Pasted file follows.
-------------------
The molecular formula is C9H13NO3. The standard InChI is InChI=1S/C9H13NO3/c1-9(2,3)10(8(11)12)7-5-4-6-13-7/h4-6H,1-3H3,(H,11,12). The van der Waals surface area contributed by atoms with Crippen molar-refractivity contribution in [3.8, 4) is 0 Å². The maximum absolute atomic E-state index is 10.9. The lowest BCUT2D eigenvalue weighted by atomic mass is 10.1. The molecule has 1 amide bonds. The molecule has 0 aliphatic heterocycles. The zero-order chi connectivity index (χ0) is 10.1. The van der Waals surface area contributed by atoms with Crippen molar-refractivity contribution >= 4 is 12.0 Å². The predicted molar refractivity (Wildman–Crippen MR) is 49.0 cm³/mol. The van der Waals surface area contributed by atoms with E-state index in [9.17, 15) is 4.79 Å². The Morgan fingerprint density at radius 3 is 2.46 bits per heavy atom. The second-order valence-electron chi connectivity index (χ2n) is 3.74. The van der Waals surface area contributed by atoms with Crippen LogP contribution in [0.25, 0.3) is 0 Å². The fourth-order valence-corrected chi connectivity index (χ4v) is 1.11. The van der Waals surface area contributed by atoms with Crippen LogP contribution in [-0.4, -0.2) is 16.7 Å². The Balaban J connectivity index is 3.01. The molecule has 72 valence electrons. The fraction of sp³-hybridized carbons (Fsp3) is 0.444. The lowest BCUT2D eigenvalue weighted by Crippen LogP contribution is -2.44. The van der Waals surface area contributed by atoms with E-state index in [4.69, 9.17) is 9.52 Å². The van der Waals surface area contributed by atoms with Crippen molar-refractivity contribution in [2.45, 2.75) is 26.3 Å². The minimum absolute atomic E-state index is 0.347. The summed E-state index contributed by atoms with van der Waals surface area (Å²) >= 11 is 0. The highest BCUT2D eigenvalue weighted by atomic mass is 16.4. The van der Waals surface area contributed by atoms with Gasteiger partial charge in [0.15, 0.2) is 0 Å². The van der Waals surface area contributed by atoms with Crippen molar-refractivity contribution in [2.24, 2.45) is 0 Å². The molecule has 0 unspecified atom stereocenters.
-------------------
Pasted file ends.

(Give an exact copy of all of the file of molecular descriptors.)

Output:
The molecular formula is C9H13NO3. The standard InChI is InChI=1S/C9H13NO3/c1-9(2,3)10(8(11)12)7-5-4-6-13-7/h4-6H,1-3H3,(H,11,12). The van der Waals surface area contributed by atoms with Crippen molar-refractivity contribution in [3.8, 4) is 0 Å². The maximum absolute atomic E-state index is 10.9. The lowest BCUT2D eigenvalue weighted by atomic mass is 10.1. The molecule has 1 amide bonds. The molecule has 0 aliphatic heterocycles. The zero-order chi connectivity index (χ0) is 10.1. The van der Waals surface area contributed by atoms with Crippen molar-refractivity contribution >= 4 is 12.0 Å². The predicted molar refractivity (Wildman–Crippen MR) is 49.0 cm³/mol. The van der Waals surface area contributed by atoms with E-state index in [9.17, 15) is 4.79 Å². The Morgan fingerprint density at radius 3 is 2.46 bits per heavy atom. The second-order valence-electron chi connectivity index (χ2n) is 3.74. The van der Waals surface area contributed by atoms with Crippen LogP contribution in [0.25, 0.3) is 0 Å². The fourth-order valence-corrected chi connectivity index (χ4v) is 1.11. The van der Waals surface area contributed by atoms with Crippen LogP contribution in [-0.4, -0.2) is 16.7 Å². The Balaban J connectivity index is 3.01. The molecule has 72 valence electrons. The fraction of sp³-hybridized carbons (Fsp3) is 0.444. The lowest BCUT2D eigenvalue weighted by Crippen LogP contribution is -2.44. The van der Waals surface area contributed by atoms with E-state index in [4.69, 9.17) is 9.52 Å². The van der Waals surface area contributed by atoms with Crippen molar-refractivity contribution in [2.45, 2.75) is 26.3 Å². The minimum absolute atomic E-state index is 0.347. The summed E-state index contributed by atoms with van der Waals surface area (Å²) >= 11 is 0. The highest BCUT2D eigenvalue weighted by atomic mass is 16.4. The van der Waals surface area contributed by atoms with Gasteiger partial charge in [0.15, 0.2) is 0 Å². The van der Waals surface area contributed by atoms with Crippen molar-refractivity contribution in [2.24, 2.45) is 0 Å². The molecule has 0 unspecified atom stereocenters.